Left Continue shopping
Your Order

You have no items in your cart

Go To Guide on Pet First Aid

Go To Guide on Pet First Aid

Along with having a standard first aid kit in your house, it is important for pet owners to also have a pet first aid kit. Now you might be wondering what should go in this kit. Well, we curated a list of what you should have and other items we recommended along with the reasoning behind the items. 

Essential Items

  • Pet papers
    • Medical records
    • Emergency numbers 
    • Vaccination records
    • Medications
  • Gauze
    • Gauze can be used for injuries for you and your pet. 


  • Non-stick/self-adhering bandages
    • Self-adhering bandages are used for wrapping injuries or rewrapping if there was a prior vet appointment.
    • Self adhering bandages are great for pets because they won’t stick to their fur
  • Self-adherent tape 
    • Self-adherent tape has the same philosophy as self-adhering bandages. The tape is thinner and can be used for securing gauze or smaller jobs 
  • Cotton balls/cotton rounds
    • Used for applying medicine or cleaning wounds 
  • 3% hydrogen peroxide 
    • Help clean wounds and prevent infections
    • Make a solution to cause dogs to throw up (More information farther down)
  • Antibiotic spray/ointment 
    • To treat cuts, rashes, sores, dry skin and allergies
    • The antibiotic ointment should be dog safe as a human ointment isn’t suitable for dogs
  • Kwik Stop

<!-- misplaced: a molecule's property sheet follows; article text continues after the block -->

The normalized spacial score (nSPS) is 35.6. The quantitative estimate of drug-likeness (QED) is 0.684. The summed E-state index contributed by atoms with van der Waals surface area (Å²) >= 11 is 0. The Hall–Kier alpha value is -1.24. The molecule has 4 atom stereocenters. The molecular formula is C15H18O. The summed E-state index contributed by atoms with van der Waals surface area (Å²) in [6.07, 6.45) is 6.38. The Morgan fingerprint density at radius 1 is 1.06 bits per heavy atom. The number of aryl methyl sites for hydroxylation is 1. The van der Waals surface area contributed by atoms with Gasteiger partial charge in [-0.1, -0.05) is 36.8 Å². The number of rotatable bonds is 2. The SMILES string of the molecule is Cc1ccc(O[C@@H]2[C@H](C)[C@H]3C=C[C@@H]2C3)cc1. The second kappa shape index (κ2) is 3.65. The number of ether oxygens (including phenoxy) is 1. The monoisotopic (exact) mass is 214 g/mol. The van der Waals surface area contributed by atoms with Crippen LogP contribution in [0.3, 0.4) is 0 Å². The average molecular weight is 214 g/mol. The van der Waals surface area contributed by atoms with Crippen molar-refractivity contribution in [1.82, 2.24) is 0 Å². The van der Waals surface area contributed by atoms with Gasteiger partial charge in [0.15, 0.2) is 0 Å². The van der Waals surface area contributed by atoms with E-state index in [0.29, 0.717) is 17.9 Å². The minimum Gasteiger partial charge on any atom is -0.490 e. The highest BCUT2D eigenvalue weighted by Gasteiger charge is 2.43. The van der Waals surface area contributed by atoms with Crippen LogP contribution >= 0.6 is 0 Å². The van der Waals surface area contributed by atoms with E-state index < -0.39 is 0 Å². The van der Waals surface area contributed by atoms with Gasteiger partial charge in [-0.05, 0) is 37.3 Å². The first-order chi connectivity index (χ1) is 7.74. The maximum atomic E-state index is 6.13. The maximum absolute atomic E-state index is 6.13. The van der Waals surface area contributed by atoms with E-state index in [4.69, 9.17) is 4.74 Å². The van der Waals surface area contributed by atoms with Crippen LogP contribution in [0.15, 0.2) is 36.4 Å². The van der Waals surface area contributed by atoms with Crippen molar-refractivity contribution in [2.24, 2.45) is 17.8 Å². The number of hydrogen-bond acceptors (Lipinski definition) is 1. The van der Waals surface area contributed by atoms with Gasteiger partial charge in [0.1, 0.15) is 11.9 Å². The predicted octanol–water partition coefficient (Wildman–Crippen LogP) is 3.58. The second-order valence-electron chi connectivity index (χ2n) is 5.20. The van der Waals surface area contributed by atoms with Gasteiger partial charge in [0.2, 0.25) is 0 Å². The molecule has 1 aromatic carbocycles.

• Used to stop bleeding if kwik gets nicked
  • Digital thermometer
  • Scissors 
  • Tweezers

Recommended Items

  • Syringes
    • Use for flushing wounds or administering medications
  • Flashlight
    • In case of emergencies
  • Towels

What does Hydrogen Peroxide Do?
I’m sure our dogs have eaten something they’re not supposed to, in the situation, it can be stressful but there are steps to take to ensure that your pup will be safe. Not only does it disinfect cuts, it can also be a lifesaver. It is important to have 3% hydrogen peroxide (nothing higher) on hand. The steps you’re going to want to take are;

  1. Calling your vet
    1. Call your vet to explain the situation to ensure it is
  2. If your dog hasn’t eaten in the last 2 hours, make a small meal and feed it to them, they will more likely vomit after. 
  3. Make a 3% hydrogen peroxide solution
    1. Solution: 1 teaspoon per 5 pounds of your dog’s body weight, maximum dose of 3 tablespoons for dogs who weigh more than 45 pounds, But ask your veterinarian about the best dosage for your dog and only induce vomiting if your dog ate the substance within 2 hours.
  4. Administer the dose with a syringe or turkey baster if you have no syringe on hand
    1. Squirting between the back teeth or from the front to the back of your dog’s mouth
    2. If your dog doesn’t vomit within 15 minutes you can administer a second dosage.
  5. Make sure to stay with your dog and collect the vomit for the vet to analyze, make sure they don’  re-ingest it. 
  6. Keep an eye out for any other reactions such as vomiting for more than 45 minutes or other sick-like symptoms
  7. Follow up with your vet asap  

Most of this information was sourced from American Kennel Association. We would like to express that we are not experts, we believe that this information is important and should be shared among pet owners. If you have any questions or concerns or anything you want to add to the list, feel free to message us or stop by the store!